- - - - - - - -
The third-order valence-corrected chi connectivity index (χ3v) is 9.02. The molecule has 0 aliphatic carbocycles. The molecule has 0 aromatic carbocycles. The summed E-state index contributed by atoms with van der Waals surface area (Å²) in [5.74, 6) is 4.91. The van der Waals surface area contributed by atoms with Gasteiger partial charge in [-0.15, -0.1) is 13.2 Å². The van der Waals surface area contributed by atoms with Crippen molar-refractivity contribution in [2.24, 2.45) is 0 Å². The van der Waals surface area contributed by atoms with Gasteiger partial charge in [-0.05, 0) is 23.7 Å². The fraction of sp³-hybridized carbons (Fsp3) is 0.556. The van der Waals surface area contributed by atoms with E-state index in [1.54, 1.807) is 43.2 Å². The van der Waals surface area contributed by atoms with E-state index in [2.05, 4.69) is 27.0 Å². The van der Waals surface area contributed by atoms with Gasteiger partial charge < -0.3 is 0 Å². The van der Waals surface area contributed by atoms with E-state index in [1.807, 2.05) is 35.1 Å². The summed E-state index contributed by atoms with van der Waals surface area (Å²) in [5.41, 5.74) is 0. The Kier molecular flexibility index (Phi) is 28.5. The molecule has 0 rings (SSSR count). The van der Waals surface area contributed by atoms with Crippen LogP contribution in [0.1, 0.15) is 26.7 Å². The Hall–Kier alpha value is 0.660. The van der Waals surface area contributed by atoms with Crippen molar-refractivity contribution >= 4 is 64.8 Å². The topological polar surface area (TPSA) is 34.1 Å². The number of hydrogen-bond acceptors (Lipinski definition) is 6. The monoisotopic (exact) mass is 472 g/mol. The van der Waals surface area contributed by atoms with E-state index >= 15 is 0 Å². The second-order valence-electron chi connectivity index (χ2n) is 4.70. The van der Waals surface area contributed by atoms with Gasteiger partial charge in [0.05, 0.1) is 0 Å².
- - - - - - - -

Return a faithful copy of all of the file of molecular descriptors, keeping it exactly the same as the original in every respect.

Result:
The third-order valence-corrected chi connectivity index (χ3v) is 9.02. The molecule has 0 aliphatic carbocycles. The molecule has 0 aromatic carbocycles. The summed E-state index contributed by atoms with van der Waals surface area (Å²) in [5.74, 6) is 4.91. The van der Waals surface area contributed by atoms with Gasteiger partial charge in [-0.15, -0.1) is 13.2 Å². The van der Waals surface area contributed by atoms with Crippen molar-refractivity contribution in [2.24, 2.45) is 0 Å². The van der Waals surface area contributed by atoms with Gasteiger partial charge in [-0.05, 0) is 23.7 Å². The fraction of sp³-hybridized carbons (Fsp3) is 0.556. The van der Waals surface area contributed by atoms with E-state index in [1.54, 1.807) is 43.2 Å². The van der Waals surface area contributed by atoms with E-state index in [2.05, 4.69) is 27.0 Å². The van der Waals surface area contributed by atoms with Gasteiger partial charge < -0.3 is 0 Å². The van der Waals surface area contributed by atoms with E-state index in [1.807, 2.05) is 35.1 Å². The summed E-state index contributed by atoms with van der Waals surface area (Å²) in [5.41, 5.74) is 0. The Kier molecular flexibility index (Phi) is 28.5. The molecule has 0 rings (SSSR count). The van der Waals surface area contributed by atoms with Crippen LogP contribution in [0.1, 0.15) is 26.7 Å². The Hall–Kier alpha value is 0.660. The van der Waals surface area contributed by atoms with Crippen molar-refractivity contribution >= 4 is 64.8 Å². The topological polar surface area (TPSA) is 34.1 Å². The number of hydrogen-bond acceptors (Lipinski definition) is 6. The monoisotopic (exact) mass is 472 g/mol. The van der Waals surface area contributed by atoms with E-state index >= 15 is 0 Å². The second-order valence-electron chi connectivity index (χ2n) is 4.70. The van der Waals surface area contributed by atoms with Gasteiger partial charge in [0.05, 0.1) is 0 Å².